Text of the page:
. No thought of honor ever did assay
. His baser breast, but in his kestral kynde
. A pleasant veine of glory he did find.
. Edmund Spenser, “The Fairie Queen” II.iii.4.
Crank of dusk, a leper’s clicket,
in spring it rises above the rooftops,
skirts the cliffs on the western edge
of this city. On racketing wings
it rises and plummets, wings
stroking laterally, a bell’s clapper
above the street noise. It draws
spirals in the air, whistles and follows
me where honeysuckle
sweetens the street.
Don’t think I don’t see it
there, over my shoulder,
flitting among thin wires of the sky.
All night it waits near the window
at the foot of my bed
and watches my sleep.
All night it calls to another
high above, calls to the moon’s choir.
With a flourish, the throttling talon
raises hell across the mouse’s back,
with wing thrusted surge
and bolted breath, it knows me
and fires my sleep. In a black
and cricketing factory
the articulate chorister keens.
When school was over,
when the summer began,
when I left my friends and books
and the cafeteria’s sad smell,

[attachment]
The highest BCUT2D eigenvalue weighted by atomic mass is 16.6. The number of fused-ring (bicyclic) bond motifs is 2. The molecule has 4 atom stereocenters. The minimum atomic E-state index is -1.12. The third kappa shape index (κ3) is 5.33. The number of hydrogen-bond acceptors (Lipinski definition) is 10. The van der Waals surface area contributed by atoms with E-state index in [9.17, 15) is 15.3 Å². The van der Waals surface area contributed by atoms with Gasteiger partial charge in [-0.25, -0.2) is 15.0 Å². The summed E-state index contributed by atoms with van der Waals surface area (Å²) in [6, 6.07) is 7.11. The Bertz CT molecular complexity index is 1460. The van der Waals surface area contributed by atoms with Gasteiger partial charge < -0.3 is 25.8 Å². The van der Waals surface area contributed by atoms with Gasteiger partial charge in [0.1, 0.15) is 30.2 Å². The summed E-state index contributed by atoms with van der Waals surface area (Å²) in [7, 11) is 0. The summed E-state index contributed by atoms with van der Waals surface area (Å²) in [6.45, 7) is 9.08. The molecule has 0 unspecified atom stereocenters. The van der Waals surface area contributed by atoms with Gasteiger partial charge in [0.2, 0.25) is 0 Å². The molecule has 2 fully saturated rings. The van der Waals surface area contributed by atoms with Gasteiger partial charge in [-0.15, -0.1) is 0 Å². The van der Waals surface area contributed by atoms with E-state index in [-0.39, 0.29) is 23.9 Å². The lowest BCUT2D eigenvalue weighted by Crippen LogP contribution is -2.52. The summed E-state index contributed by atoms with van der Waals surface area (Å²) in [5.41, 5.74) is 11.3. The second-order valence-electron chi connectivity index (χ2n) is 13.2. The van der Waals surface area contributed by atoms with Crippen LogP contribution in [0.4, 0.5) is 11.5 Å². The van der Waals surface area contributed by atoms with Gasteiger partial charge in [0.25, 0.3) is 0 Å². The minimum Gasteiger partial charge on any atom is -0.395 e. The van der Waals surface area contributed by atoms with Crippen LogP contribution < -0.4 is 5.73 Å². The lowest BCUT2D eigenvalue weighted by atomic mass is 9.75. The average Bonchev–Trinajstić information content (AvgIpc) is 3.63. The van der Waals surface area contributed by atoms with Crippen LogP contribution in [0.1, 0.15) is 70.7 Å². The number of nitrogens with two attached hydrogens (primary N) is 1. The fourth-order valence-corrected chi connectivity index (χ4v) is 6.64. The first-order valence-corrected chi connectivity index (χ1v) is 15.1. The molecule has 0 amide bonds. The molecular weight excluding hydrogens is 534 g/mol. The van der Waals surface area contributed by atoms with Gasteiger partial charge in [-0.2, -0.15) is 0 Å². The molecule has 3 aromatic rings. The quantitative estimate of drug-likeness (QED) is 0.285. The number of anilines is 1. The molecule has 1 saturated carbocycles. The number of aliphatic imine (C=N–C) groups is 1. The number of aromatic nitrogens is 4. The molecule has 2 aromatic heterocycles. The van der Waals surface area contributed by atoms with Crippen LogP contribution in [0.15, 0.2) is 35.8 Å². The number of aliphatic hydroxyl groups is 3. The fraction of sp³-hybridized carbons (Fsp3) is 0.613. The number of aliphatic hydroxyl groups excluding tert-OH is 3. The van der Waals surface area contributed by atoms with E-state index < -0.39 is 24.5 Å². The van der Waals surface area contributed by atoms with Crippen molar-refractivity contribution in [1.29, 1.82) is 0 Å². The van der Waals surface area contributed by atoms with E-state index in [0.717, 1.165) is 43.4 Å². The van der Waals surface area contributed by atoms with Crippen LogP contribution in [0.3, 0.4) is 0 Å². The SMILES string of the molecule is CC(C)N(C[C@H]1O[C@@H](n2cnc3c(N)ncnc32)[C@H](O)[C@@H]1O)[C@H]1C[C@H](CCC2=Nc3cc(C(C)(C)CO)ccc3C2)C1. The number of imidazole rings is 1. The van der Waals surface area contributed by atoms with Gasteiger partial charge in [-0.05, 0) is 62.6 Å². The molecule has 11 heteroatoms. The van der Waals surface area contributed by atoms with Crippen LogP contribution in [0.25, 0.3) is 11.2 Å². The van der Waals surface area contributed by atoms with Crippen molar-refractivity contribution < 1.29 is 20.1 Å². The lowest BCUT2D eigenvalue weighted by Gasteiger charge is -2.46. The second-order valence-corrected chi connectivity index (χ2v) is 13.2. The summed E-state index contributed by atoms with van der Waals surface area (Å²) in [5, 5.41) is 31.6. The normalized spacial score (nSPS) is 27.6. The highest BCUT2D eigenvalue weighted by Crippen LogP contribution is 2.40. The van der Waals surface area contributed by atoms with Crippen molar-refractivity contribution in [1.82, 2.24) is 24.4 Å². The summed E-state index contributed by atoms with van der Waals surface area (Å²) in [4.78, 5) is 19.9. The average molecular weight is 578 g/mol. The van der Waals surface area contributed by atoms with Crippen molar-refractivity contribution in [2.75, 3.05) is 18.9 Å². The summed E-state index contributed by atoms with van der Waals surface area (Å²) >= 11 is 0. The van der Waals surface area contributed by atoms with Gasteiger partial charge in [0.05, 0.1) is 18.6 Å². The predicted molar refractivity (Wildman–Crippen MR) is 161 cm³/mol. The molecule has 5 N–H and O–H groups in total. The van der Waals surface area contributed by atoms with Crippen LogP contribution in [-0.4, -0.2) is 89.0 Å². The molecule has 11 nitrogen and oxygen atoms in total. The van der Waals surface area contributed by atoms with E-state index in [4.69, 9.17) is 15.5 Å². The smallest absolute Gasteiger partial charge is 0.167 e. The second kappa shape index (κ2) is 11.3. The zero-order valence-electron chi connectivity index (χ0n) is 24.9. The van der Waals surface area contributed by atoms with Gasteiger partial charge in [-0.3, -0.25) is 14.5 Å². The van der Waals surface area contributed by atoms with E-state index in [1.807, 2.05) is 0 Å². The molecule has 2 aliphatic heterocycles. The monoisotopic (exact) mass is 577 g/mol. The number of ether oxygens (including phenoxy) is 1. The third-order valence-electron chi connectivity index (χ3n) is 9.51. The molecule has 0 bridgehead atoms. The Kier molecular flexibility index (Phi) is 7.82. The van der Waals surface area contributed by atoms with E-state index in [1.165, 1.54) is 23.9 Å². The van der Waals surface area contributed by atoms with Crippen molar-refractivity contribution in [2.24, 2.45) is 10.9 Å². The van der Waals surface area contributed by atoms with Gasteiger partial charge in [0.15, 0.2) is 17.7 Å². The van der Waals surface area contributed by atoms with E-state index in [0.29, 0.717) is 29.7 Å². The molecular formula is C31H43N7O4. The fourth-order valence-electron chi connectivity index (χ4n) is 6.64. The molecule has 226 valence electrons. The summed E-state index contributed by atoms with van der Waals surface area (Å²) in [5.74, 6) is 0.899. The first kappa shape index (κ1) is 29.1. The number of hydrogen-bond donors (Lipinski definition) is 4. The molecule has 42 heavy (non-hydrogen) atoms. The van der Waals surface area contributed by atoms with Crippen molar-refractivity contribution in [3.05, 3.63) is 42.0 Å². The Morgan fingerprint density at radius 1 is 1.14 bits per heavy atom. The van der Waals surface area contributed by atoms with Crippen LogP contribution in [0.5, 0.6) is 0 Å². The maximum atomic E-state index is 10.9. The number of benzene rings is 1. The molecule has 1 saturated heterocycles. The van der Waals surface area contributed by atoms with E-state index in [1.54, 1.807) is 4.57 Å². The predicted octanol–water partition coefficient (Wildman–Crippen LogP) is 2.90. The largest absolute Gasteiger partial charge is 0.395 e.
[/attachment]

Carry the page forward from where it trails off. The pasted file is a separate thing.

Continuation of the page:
I’d wander the summer, follow
my bike wheels through the woods,
past the parking lots in town,
looking. There were streams
below bridges, damp thickets
by the sandpit, the field
behind the school redolent
and the birds in that field.
Let’s count them and name
the names my mother said.
Cardinal, robin, jay, crow,
unseen owls and flocks of sparrows,
finches, chickadees and
endless endless starlings.
At the edge of the ball field
where I’d played baseball badly,
behind the stands, nearly
at the street, a moment of doubt.
I’d never seen this bird before.
It was nothing I’d ever seen.
It was far from home.
I knew the summer
was already over. I knew
it was going to end.
Already there were so many
things I’d never know.
Before that bird, there was only
breathing and beating wings,
but since that day on the edge
of the wood on the edge
of the field at the edge
of the summer, the breast
and the beak, the fluttering
wing and spiraling coil,
the banking turn, the flash
and lash of color at the top
of the turn through the leaves
at the top of the tree –
since then there’s been nothing
but falling light and nothing falling.
About the Poet
Matt Cariello has published three books of poems, A Boat That Can Carry Two (2011), Talk (2019), both from Bordighera Press, and The Empty Field (2022, Red Moon Press.) He’s had stories, poems, haiku, and reviews published in Bennington Review, Voices in Italian Americana, Poet Lore, Ovunque Siamo, Evening Street Review, Modern Haiku, Frogpond, The Heron’s Nest, The Long Story, Indiana Review, The Ekphrastic Review, Italian Americana, Typehouse, and The Journal. He’s currently a senior lecturer in the English department at the Ohio State University in Columbus, Ohio.